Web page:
By Drew Dixon The Florida Times-Union, Jacksonville
WWR Article Summary (tl;dr) Crowdfunding a business and or project via kickstarter, indiegogo or a host of other popular sites is a great way to raise money for that next idea. There are however, pitfalls to launching a campaign. Community leaders in Jacksonville, Florida are hosting a workshop to highlight some of those risks.
Crowdfunding has become one of the go-to choices of funding for startup entrepreneurs who need some financial help getting their businesses off the ground. But that approach has become rife with potential conflicts about who has control and what investors are owed if a business succeeds.
JAX Chamber and the Jacksonville chapter of SCORE is hosting a workshop Monday to advise entrepreneurs on some of the potential concerns for startups seeking capital through crowdfunding sources. The workshop runs from 1 p.m. to 2:30 p.m. Monday at the JAX Chamber headquarters at 3 Independent Drive.
The workshop is free and Carlton Robinson, vice president of Entrepreneurial Growth for JAX Chamber, said 40 to 50 entrepreneurs have already registered. He said the chamber wanted to host a similar workshop a year ago, but there wasn't enough interest to go through with the program.
But this year has brought new federal regulations for crowdfunding ventures, which are usually done on the internet where entrepreneurs ask for "investments" from potential supporters online.
"The biggest issue with crowdfunding is the regulation of it. There are different rules and what they will cover in this upcoming workshop are the new set of rules that went into effect in May this year," Robinson said.
"These regulations allow smaller businesses and startup firms to actually acquire equity capital from what's called a non-accredited investor," Robinson said. "With the process of securing capital using this structure, the businesses really need to be educated. There are ownershi**ues, equity issues that could hamper a business owner going down the road."
Crowdfunding has become a ubiquitous term in the startup culture. The One Spark festival held in April each year in downtown Jacksonville bills itself as the "world's largest crowdfunding festival." The fest is designed to be a celebration of startup businesses and entrepreneurs hatching new firms.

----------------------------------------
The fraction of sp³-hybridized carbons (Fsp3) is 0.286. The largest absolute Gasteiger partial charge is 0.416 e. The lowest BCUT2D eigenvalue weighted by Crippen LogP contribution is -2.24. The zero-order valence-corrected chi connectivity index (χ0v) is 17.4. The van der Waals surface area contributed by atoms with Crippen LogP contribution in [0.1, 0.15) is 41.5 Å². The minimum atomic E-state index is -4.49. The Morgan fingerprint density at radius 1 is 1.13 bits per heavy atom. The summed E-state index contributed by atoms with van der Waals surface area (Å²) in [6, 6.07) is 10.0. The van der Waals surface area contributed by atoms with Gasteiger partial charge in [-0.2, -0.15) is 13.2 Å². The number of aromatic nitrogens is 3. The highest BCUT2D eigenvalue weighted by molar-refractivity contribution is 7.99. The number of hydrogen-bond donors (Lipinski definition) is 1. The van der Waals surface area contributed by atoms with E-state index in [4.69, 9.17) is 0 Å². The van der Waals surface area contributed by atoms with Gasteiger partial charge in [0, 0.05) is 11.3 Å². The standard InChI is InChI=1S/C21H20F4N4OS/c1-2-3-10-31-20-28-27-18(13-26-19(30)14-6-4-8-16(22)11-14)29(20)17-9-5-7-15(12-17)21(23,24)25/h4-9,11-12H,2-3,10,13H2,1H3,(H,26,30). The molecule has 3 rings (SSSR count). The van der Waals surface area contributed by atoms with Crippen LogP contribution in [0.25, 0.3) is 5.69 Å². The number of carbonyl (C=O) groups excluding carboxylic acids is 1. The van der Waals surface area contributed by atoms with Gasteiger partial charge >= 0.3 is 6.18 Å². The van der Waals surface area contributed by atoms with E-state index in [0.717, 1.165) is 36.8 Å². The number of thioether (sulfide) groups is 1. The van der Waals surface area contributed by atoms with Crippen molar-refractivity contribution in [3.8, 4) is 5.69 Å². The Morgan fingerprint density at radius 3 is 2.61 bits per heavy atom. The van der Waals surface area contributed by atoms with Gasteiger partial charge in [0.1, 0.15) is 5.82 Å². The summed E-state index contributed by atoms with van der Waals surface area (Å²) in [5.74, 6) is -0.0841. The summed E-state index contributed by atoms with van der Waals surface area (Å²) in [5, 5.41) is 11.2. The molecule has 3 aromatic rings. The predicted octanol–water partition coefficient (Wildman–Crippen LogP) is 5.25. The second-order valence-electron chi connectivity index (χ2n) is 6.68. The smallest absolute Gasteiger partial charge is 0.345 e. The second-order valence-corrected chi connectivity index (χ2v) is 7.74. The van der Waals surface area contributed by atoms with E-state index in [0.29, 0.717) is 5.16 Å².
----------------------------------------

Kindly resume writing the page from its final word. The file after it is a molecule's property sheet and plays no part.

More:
Crowdfunding itself is designed to pull in startup investments from as many people as possible to help get the business off the ground.
Traditionally, at least in recent years, websites such as Kickstarter.com has been a favorite of startup businesses where they solicit contributions from crowds of people, hence the "crowd" in crowdfunding.
But Craig Linksy with SCORE, which is a local nonprofit small business and educational advisory organization, said crowdfunding was generally pretty free of definitions and lacked any significant regulation until this year.
Kickstarter and similar websites will not fall under the new regulations, Linsky said. Rather, the new rules focus on crowdfunding efforts that are linked to promises of return on investments.
"Kickstarter and those kind of companies really are providing money to people who are soliciting to it with no strings attached," Linsky said.
"Under equity crowdfunding, you actually become a shareholder in the company. That's the new twist to it.
"There is consequences if you do successfully crowdfund [through equity crowdfunding] in that you now have a lot of investors, some may want to inject themselves into the management process," Linsky said.
With more entrenched investors, Linksy said startup entrepreneurs have to decide how much control they will give their investors.
Kickstarter crowdfunding usually promises some sort of first access to a product or similar benefits to those who contribute to a startup if the business gains traction.
Linsky said the growing trend of crowdfunding is bringing more sophisticated investors who expect a financial return and consider themselves part of the actual venture.
"You set this up where the investors either have non-voting shares or some other version of equity such as preferred stock," Linsky said.
"That limits their [crowdfunding investors] ability to actually, by their votes, influence the direction of the company."
Linksy said many startup entrepreneurs are novice business managers and they simply aren't aware of some of the pitfalls that may await them if their business takes off with the help of crowdfunding contributions.
"It's all still relatively new," Linksy said. "Under these equity crowdfunding regulations the people who do the investing are shareholders and they do have a stake in the company."